Ramadan in no-man’s land: Refugees on the run in Serbia
Subotica, SERBIA – At an abandoned duty free shop at Kelebija on Serbia's border with Hungary, empty aisle shelves now hold the meagre possessions of refugees and migrants stranded on the border. Bright red tents belonging to the building’s new occupants sit awkwardly between empty display cabinets and signs advertising cigarettes.
Described as "no-man’s-land camps" because they sit beyond the Serbian passport controls but before the Hungarian checkpoint, such camps are in a poor condition. When MEE visited the Kelebija border crossing some families were sleeping without tents in makeshift shelters made of sticks and blankets with 200 asylum seekers forced to share three toilets and one tap.
Roughly 100 refugees and migrants a day are arriving at Serbia’s heavily fortified border with Hungary where strict controls for asylum seekers means they either become stranded in makeshift camps or cross the border illegally with the help of smuggling networks.
“I don’t like it here, everything is bad. We have nothing, no food, no shelter. Life is very difficult,” explained Marwa Murat-Ali, a Yazidi woman from Shingal, Iraq.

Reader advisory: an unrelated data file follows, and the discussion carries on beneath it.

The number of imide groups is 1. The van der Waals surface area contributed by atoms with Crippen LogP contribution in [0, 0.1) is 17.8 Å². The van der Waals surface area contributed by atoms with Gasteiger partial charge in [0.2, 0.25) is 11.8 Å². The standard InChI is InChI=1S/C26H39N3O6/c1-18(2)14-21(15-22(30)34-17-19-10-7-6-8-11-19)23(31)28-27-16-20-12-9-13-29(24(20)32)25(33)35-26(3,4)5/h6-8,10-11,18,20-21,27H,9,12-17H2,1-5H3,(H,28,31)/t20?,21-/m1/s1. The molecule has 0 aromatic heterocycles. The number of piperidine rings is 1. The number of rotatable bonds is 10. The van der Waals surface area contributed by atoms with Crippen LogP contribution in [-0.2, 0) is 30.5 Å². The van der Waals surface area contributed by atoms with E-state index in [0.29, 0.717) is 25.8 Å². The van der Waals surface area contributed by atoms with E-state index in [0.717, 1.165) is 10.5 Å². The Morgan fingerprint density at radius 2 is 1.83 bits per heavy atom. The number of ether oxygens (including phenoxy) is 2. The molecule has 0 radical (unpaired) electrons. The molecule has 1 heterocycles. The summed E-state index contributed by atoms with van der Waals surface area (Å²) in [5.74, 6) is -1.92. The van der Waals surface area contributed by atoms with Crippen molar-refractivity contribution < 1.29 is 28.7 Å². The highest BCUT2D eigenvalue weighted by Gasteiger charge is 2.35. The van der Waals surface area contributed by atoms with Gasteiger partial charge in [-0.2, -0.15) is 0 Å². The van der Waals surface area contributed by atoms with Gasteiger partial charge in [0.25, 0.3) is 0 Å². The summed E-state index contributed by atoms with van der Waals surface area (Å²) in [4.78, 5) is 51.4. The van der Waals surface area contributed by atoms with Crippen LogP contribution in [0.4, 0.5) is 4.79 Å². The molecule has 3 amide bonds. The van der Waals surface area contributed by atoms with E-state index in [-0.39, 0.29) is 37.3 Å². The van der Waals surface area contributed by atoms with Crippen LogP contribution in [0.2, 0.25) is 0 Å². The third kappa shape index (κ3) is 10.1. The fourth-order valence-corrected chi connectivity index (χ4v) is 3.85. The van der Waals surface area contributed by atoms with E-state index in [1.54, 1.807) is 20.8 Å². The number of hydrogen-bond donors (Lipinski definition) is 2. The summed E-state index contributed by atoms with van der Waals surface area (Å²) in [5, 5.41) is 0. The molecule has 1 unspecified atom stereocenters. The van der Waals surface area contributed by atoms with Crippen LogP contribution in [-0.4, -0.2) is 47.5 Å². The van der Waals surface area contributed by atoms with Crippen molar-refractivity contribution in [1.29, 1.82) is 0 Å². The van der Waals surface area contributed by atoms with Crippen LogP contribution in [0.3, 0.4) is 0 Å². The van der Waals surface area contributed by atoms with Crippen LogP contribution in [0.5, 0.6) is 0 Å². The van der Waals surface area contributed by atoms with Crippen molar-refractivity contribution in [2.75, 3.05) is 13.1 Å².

Officially the Western Balkan route, which hundreds of thousands of refugees have taken to reach Northern Europe, was sealed in March when nations along the route closed their borders. But the flow of people has not been stopped entirely as many still make the journey illegally.
Around 400 refugees have set up camps at the border villages of Kelebija and Horgos where tents have been erected against the metre-thick razor wire fence erected by Hungary last year.
Hungarian authorities generally let in around 15 people a day, keeping a dim hope alive for some.
“The Hungarian police have a list and every day they take 15 people from the [Kelebija] camp and they go through the gate into Hungary,” said Ahmed, an Iraqi refugee. “People wait a long time to be selected, it’s a first-come-first-serve thing. I am here for 15 days.”